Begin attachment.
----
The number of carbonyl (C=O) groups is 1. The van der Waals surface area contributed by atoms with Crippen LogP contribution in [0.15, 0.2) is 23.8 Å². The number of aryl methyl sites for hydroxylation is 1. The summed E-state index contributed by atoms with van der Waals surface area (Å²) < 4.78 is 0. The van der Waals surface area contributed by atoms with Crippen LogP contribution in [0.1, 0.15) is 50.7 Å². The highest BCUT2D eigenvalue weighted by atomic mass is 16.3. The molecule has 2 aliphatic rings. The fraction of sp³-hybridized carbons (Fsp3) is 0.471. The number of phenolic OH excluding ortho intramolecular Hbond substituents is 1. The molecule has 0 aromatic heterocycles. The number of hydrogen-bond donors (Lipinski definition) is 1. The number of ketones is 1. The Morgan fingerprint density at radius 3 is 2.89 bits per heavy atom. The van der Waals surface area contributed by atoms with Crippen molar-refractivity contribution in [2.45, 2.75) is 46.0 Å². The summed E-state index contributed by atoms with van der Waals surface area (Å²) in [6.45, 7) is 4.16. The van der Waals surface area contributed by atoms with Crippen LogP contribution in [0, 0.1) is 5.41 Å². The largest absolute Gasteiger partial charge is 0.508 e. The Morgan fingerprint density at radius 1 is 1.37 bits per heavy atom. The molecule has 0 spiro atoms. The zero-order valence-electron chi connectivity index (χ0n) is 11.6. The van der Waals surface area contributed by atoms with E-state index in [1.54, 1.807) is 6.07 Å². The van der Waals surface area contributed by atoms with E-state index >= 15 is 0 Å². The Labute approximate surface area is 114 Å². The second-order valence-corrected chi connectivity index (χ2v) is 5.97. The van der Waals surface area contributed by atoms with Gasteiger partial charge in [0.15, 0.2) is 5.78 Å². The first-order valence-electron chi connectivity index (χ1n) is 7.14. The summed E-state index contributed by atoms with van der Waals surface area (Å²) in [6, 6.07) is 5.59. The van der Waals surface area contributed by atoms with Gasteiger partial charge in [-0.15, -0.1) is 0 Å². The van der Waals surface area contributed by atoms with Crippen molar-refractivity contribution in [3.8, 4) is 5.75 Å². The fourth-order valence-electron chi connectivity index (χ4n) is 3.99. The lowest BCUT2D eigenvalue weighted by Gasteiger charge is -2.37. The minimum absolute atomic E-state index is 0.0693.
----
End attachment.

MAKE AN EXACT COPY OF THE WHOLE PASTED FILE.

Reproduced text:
The number of carbonyl (C=O) groups is 1. The van der Waals surface area contributed by atoms with Crippen LogP contribution in [0.15, 0.2) is 23.8 Å². The number of aryl methyl sites for hydroxylation is 1. The summed E-state index contributed by atoms with van der Waals surface area (Å²) < 4.78 is 0. The van der Waals surface area contributed by atoms with Crippen LogP contribution in [0.1, 0.15) is 50.7 Å². The highest BCUT2D eigenvalue weighted by atomic mass is 16.3. The molecule has 2 aliphatic rings. The fraction of sp³-hybridized carbons (Fsp3) is 0.471. The number of phenolic OH excluding ortho intramolecular Hbond substituents is 1. The molecule has 0 aromatic heterocycles. The number of hydrogen-bond donors (Lipinski definition) is 1. The number of ketones is 1. The Morgan fingerprint density at radius 3 is 2.89 bits per heavy atom. The van der Waals surface area contributed by atoms with Crippen molar-refractivity contribution in [2.45, 2.75) is 46.0 Å². The summed E-state index contributed by atoms with van der Waals surface area (Å²) in [6.45, 7) is 4.16. The van der Waals surface area contributed by atoms with Crippen LogP contribution in [0, 0.1) is 5.41 Å². The largest absolute Gasteiger partial charge is 0.508 e. The Morgan fingerprint density at radius 1 is 1.37 bits per heavy atom. The molecule has 0 spiro atoms. The zero-order valence-electron chi connectivity index (χ0n) is 11.6. The van der Waals surface area contributed by atoms with E-state index in [1.54, 1.807) is 6.07 Å². The van der Waals surface area contributed by atoms with E-state index >= 15 is 0 Å². The Labute approximate surface area is 114 Å². The second-order valence-corrected chi connectivity index (χ2v) is 5.97. The van der Waals surface area contributed by atoms with Gasteiger partial charge in [0.15, 0.2) is 5.78 Å². The first-order valence-electron chi connectivity index (χ1n) is 7.14. The summed E-state index contributed by atoms with van der Waals surface area (Å²) in [6, 6.07) is 5.59. The van der Waals surface area contributed by atoms with Gasteiger partial charge in [-0.15, -0.1) is 0 Å². The van der Waals surface area contributed by atoms with Crippen molar-refractivity contribution in [3.8, 4) is 5.75 Å². The fourth-order valence-electron chi connectivity index (χ4n) is 3.99. The lowest BCUT2D eigenvalue weighted by Gasteiger charge is -2.37. The minimum absolute atomic E-state index is 0.0693.